(CNN) -- A Swedish diplomat in Iran was arrested and accused of participating in Iranian protests during observances surrounding the Muslim holy day of Ashura, two semi-official news agencies reported Sunday, citing members of Iran's parliament.
Sweden denies that the diplomat was involved in the protests.
Swedish officials and the Mehr news agency reported that the diplomat was subsequently released.
"Based on the law and international norms, diplomats cannot be detained or arrested," Alaedin Boroujerdi, a member of the Iranian parliamentary National Security Committee, told Mehr. "But since this person was among those who were disturbing the peace, he was initially arrested but then he was released when it was determined he was a diplomat."
The Swedish Foreign Office confirmed the arrest, but said the diplomat -- who was not named -- was not taking part in demonstrations.
"A Swedish diplomat was arrested in Tehran about two weeks ago and detained overnight for between 10 and 20 hours before being released," said Anders Jorle, spokesman for the Foreign Office. "He was arrested after he was found to not be carrying ID, which is not required but is recommended in Iran."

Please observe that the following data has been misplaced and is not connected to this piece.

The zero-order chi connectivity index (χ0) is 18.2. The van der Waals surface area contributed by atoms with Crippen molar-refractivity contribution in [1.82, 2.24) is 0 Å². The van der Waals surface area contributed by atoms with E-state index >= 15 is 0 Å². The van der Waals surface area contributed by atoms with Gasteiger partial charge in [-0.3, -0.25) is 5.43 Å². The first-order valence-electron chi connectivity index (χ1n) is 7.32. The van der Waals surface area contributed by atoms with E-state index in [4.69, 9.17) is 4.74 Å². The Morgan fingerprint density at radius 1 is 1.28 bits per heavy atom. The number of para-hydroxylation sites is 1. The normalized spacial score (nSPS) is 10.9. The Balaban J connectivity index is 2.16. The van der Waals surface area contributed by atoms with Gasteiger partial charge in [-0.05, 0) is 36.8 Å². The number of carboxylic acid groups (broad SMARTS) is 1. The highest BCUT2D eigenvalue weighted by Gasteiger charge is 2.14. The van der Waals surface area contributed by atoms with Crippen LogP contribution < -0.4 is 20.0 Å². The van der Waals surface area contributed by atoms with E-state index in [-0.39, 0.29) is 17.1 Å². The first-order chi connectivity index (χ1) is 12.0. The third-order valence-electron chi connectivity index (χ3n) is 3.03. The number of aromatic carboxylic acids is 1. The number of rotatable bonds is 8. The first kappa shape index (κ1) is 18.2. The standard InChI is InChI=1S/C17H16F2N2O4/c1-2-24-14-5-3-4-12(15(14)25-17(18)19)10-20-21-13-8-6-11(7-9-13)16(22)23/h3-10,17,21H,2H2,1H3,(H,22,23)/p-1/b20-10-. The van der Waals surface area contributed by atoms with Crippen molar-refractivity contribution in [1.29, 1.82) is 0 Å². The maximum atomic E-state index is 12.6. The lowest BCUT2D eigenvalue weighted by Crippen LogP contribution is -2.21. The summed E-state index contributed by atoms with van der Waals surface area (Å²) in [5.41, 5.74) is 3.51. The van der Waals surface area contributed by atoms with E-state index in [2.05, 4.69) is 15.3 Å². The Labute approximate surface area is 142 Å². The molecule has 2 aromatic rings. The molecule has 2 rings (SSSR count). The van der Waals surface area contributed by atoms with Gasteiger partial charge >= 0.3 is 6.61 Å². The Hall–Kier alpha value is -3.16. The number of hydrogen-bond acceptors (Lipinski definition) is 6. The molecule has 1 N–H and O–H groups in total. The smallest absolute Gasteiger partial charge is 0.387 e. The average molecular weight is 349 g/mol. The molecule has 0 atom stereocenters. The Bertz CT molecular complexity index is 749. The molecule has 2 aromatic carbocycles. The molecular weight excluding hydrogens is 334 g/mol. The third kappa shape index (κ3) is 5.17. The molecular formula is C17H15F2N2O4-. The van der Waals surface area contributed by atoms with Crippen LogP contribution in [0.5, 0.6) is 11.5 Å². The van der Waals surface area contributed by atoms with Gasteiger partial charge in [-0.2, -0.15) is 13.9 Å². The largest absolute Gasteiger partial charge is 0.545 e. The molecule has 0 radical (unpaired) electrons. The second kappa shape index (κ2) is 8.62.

"He was not taking part in a protest," Jorle said. "He was passing one of the places where a protest had taken place, but the protest was not ongoing at the time of the arrest.
"In hindsight, we would say that he should have been carrying ID," Jorle said. "As far as we're concerned, the matter is closed and there is nothing further to say."
The Fars news agency quoted Zohreh Elahian, a member of the security committee, as saying the Swedish chargé d'affaires was arrested on the day of Ashura, December 27. He was arrested by Iranian officials who considered his presence at the demonstration to be an interference in international affairs, Elahian told Fars.
"According to witnesses and evidence, several foreign embassies in Tehran played a role behind the scenes and were represented [on the scene on that day] by their chargés d'affaires and other diplomats," Elahian said.
Ashura is the major Shiite Muslim holy day. It marks the death of Imam Hussein, grandson of the Prophet Mohammed, as a martyr. Shiites commemorate the death of Hussein each year, climaxing on Ashura, after a 40-day mourning period.
Its observance in Iran was marked by anti-government protests. President Mahmoud Ahmadinejad downplayed the reports, calling them "a theater play by the Zionists and the Americans," according to state media.
An Iranian media blackout made it difficult to verify accounts of that weekend's violence, but videos that found their way west depicted bloodied and, in some cases, apparently dead protesters.
CNN's Jonathan Wald contributed to this report.